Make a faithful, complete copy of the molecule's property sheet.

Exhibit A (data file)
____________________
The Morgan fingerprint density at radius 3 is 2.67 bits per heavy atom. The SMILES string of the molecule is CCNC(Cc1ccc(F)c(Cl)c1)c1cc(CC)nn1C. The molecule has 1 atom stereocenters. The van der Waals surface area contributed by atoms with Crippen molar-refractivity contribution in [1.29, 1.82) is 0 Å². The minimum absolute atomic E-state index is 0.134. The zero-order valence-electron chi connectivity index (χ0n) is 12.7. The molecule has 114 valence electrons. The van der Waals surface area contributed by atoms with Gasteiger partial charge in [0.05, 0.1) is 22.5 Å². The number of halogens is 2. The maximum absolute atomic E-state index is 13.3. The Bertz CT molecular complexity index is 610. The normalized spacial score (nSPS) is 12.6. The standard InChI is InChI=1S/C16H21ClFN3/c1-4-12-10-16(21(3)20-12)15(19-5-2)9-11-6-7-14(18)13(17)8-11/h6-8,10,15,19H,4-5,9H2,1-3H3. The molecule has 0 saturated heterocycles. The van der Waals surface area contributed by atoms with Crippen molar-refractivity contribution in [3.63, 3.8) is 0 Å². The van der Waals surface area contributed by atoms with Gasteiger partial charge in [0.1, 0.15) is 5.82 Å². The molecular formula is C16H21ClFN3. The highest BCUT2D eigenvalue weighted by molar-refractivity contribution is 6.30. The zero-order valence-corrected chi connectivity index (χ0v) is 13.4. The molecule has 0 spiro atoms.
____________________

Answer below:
The Morgan fingerprint density at radius 3 is 2.67 bits per heavy atom. The SMILES string of the molecule is CCNC(Cc1ccc(F)c(Cl)c1)c1cc(CC)nn1C. The molecule has 1 atom stereocenters. The van der Waals surface area contributed by atoms with Crippen molar-refractivity contribution in [1.29, 1.82) is 0 Å². The minimum absolute atomic E-state index is 0.134. The zero-order valence-electron chi connectivity index (χ0n) is 12.7. The molecule has 114 valence electrons. The van der Waals surface area contributed by atoms with Gasteiger partial charge in [0.05, 0.1) is 22.5 Å². The number of halogens is 2. The maximum absolute atomic E-state index is 13.3. The Bertz CT molecular complexity index is 610. The normalized spacial score (nSPS) is 12.6. The standard InChI is InChI=1S/C16H21ClFN3/c1-4-12-10-16(21(3)20-12)15(19-5-2)9-11-6-7-14(18)13(17)8-11/h6-8,10,15,19H,4-5,9H2,1-3H3. The molecule has 0 saturated heterocycles. The van der Waals surface area contributed by atoms with Crippen molar-refractivity contribution in [3.63, 3.8) is 0 Å². The van der Waals surface area contributed by atoms with Gasteiger partial charge in [0.1, 0.15) is 5.82 Å². The molecular formula is C16H21ClFN3. The highest BCUT2D eigenvalue weighted by molar-refractivity contribution is 6.30. The zero-order valence-corrected chi connectivity index (χ0v) is 13.4. The molecule has 0 spiro atoms.